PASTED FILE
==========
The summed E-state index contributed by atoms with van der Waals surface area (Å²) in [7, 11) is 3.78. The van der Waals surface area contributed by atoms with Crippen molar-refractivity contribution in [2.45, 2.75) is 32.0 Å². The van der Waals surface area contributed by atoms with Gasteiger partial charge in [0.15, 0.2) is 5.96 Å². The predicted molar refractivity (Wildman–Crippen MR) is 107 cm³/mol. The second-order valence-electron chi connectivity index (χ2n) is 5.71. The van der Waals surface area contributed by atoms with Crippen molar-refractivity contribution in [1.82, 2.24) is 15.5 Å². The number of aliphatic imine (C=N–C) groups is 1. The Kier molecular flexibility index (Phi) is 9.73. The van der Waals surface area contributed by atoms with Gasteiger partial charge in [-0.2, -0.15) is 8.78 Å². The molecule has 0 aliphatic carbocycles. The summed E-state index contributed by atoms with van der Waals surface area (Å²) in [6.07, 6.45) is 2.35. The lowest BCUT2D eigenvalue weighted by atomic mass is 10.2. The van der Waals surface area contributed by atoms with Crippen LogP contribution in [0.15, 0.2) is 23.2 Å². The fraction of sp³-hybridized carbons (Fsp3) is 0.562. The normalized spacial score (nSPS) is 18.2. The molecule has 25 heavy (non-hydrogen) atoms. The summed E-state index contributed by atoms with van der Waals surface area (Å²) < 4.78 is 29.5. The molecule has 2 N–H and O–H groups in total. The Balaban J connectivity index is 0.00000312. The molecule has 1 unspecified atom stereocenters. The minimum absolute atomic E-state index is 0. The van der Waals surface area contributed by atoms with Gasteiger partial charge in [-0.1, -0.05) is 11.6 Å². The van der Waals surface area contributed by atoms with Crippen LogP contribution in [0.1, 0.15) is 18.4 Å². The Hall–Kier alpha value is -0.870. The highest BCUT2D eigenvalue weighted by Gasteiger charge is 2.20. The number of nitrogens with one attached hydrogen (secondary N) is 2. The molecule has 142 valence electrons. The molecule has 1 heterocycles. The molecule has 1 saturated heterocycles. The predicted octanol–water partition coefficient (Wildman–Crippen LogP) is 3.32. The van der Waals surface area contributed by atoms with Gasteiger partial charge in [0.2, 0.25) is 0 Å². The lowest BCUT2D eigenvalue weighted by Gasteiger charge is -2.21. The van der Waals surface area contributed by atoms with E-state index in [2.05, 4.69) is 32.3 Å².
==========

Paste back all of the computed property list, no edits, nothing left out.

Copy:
The summed E-state index contributed by atoms with van der Waals surface area (Å²) in [7, 11) is 3.78. The van der Waals surface area contributed by atoms with Crippen molar-refractivity contribution in [2.45, 2.75) is 32.0 Å². The van der Waals surface area contributed by atoms with Gasteiger partial charge in [0.15, 0.2) is 5.96 Å². The predicted molar refractivity (Wildman–Crippen MR) is 107 cm³/mol. The second-order valence-electron chi connectivity index (χ2n) is 5.71. The van der Waals surface area contributed by atoms with Crippen molar-refractivity contribution in [1.82, 2.24) is 15.5 Å². The number of aliphatic imine (C=N–C) groups is 1. The Kier molecular flexibility index (Phi) is 9.73. The van der Waals surface area contributed by atoms with Gasteiger partial charge in [-0.2, -0.15) is 8.78 Å². The molecule has 0 aliphatic carbocycles. The summed E-state index contributed by atoms with van der Waals surface area (Å²) in [6.07, 6.45) is 2.35. The lowest BCUT2D eigenvalue weighted by atomic mass is 10.2. The van der Waals surface area contributed by atoms with Crippen LogP contribution in [0.15, 0.2) is 23.2 Å². The fraction of sp³-hybridized carbons (Fsp3) is 0.562. The normalized spacial score (nSPS) is 18.2. The molecule has 25 heavy (non-hydrogen) atoms. The summed E-state index contributed by atoms with van der Waals surface area (Å²) < 4.78 is 29.5. The molecule has 2 N–H and O–H groups in total. The Balaban J connectivity index is 0.00000312. The molecule has 1 unspecified atom stereocenters. The minimum absolute atomic E-state index is 0. The van der Waals surface area contributed by atoms with Gasteiger partial charge in [-0.1, -0.05) is 11.6 Å². The van der Waals surface area contributed by atoms with Crippen LogP contribution in [0.1, 0.15) is 18.4 Å². The Hall–Kier alpha value is -0.870. The highest BCUT2D eigenvalue weighted by Gasteiger charge is 2.20. The number of nitrogens with one attached hydrogen (secondary N) is 2. The molecule has 142 valence electrons. The molecule has 1 heterocycles. The molecule has 1 saturated heterocycles. The predicted octanol–water partition coefficient (Wildman–Crippen LogP) is 3.32. The van der Waals surface area contributed by atoms with Gasteiger partial charge in [0.2, 0.25) is 0 Å². The lowest BCUT2D eigenvalue weighted by Gasteiger charge is -2.21. The van der Waals surface area contributed by atoms with E-state index in [2.05, 4.69) is 32.3 Å².